Indonesia’s Widodo calls on G20 to work to ‘end the war’

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Indonesian president appears to reference Russia’s invasion of Ukraine as he opens a key global summit in Bali.

Indonesian President Joko Widodo has opened the G20 summit in Bali with a call for the world to “end the war” and bridge “wide differences” amid rifts over Russia’s invasion of Ukraine, which has fuelled geopolitical tension and caused a global surge in food and energy prices.

Telling delegates that it was an honor for Indonesia to host the event, Widodo, popularly known as Jokowi, on Tuesday acknowledged the mood.

“I understand we need huge efforts to be able to sit together in this room,” he said before closed-door discussions began.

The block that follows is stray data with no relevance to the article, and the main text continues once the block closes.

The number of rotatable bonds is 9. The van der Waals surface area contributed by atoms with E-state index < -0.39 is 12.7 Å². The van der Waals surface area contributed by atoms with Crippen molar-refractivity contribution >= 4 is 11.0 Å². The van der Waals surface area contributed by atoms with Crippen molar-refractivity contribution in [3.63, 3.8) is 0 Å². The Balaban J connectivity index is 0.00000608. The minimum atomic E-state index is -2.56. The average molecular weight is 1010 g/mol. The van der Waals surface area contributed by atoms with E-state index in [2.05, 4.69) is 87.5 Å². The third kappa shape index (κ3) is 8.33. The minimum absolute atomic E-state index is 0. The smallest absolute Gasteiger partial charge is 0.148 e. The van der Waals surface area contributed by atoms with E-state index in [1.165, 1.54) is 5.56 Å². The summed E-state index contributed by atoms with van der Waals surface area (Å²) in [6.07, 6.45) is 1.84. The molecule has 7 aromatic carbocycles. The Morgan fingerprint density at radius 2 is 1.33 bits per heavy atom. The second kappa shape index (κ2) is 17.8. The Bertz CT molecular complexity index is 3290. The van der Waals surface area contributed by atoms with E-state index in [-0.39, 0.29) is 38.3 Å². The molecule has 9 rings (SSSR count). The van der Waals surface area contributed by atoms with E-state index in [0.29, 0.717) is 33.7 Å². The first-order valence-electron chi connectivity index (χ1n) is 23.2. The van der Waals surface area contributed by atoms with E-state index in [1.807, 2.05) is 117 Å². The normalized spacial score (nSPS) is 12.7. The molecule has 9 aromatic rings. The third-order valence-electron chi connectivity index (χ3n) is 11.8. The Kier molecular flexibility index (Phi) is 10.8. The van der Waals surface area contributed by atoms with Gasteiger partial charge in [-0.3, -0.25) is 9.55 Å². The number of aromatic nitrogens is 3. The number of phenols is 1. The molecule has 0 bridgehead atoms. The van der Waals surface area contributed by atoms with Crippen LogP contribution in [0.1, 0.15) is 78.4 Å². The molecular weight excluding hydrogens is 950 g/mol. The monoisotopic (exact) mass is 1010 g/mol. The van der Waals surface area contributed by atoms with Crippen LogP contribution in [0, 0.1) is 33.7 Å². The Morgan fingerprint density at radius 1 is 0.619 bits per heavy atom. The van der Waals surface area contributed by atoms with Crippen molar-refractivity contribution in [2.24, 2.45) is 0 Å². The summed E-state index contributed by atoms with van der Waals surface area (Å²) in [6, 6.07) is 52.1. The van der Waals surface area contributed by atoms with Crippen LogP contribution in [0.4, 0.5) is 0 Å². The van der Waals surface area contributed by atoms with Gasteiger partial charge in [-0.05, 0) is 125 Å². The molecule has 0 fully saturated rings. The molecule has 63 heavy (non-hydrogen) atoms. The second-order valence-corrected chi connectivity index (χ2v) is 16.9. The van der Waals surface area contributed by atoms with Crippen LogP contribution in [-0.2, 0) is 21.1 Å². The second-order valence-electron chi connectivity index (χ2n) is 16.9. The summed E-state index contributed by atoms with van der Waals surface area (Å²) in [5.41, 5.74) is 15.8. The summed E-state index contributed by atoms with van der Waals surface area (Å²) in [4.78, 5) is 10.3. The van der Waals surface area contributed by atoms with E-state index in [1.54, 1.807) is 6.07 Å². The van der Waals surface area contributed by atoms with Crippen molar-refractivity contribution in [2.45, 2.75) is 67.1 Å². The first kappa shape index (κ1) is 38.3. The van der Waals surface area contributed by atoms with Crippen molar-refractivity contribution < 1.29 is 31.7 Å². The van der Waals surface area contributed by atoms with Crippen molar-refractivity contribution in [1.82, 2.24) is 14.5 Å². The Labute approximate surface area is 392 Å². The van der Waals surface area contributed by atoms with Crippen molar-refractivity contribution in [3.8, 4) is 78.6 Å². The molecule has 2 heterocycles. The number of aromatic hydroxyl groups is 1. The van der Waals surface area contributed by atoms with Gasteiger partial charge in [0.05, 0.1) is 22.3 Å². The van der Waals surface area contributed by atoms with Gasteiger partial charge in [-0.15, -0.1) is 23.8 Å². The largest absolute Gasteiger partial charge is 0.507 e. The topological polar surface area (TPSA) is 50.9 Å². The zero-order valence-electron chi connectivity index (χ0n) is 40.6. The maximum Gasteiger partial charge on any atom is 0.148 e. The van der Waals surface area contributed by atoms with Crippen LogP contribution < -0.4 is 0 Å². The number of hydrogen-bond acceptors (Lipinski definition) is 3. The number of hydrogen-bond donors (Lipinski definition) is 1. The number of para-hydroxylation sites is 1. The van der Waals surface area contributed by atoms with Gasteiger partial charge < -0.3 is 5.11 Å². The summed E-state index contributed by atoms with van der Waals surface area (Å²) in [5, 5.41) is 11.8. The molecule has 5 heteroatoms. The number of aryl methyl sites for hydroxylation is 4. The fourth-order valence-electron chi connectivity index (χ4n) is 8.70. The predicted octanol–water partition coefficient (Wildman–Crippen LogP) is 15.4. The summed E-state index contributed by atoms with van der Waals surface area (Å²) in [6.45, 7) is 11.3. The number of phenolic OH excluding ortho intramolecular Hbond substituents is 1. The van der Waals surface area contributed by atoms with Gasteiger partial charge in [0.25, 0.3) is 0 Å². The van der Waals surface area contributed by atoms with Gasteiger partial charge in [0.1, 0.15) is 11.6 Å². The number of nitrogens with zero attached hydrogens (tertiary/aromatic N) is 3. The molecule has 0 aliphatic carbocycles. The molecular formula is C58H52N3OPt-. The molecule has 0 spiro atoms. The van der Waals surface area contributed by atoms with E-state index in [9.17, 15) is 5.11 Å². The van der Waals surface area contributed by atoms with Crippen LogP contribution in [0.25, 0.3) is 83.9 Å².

The Indonesian president said the world could not afford to fall into another cold war and said G20 members must work to “end the war”, in an apparent reference to the war in Ukraine.

“Being responsible means creating not zero-sum situations, being responsible here also means that we must end the war. If the war does not end, it will be difficult for the world to move forward,” he told leaders ahead of the summit’s opening session.

The G20 groups together 19 countries and the European Union representing the world’s 20 largest economies, including Russia. It accounts for more than 80 percent of the world’s gross domestic product, and 60 percent of its population.

Indonesia has sought to be a bridge-builder and the summit is the first since Moscow sent its troops into Ukraine on February 24. Jokowi has visited Kyiv and Moscow, extending an invitation to Russian President Vladimir Putin despite calls within the G20 that Russia is barred.

Putin declined and is being represented in Bali by Russian Foreign Minister Sergey Lavrov.

Agencies

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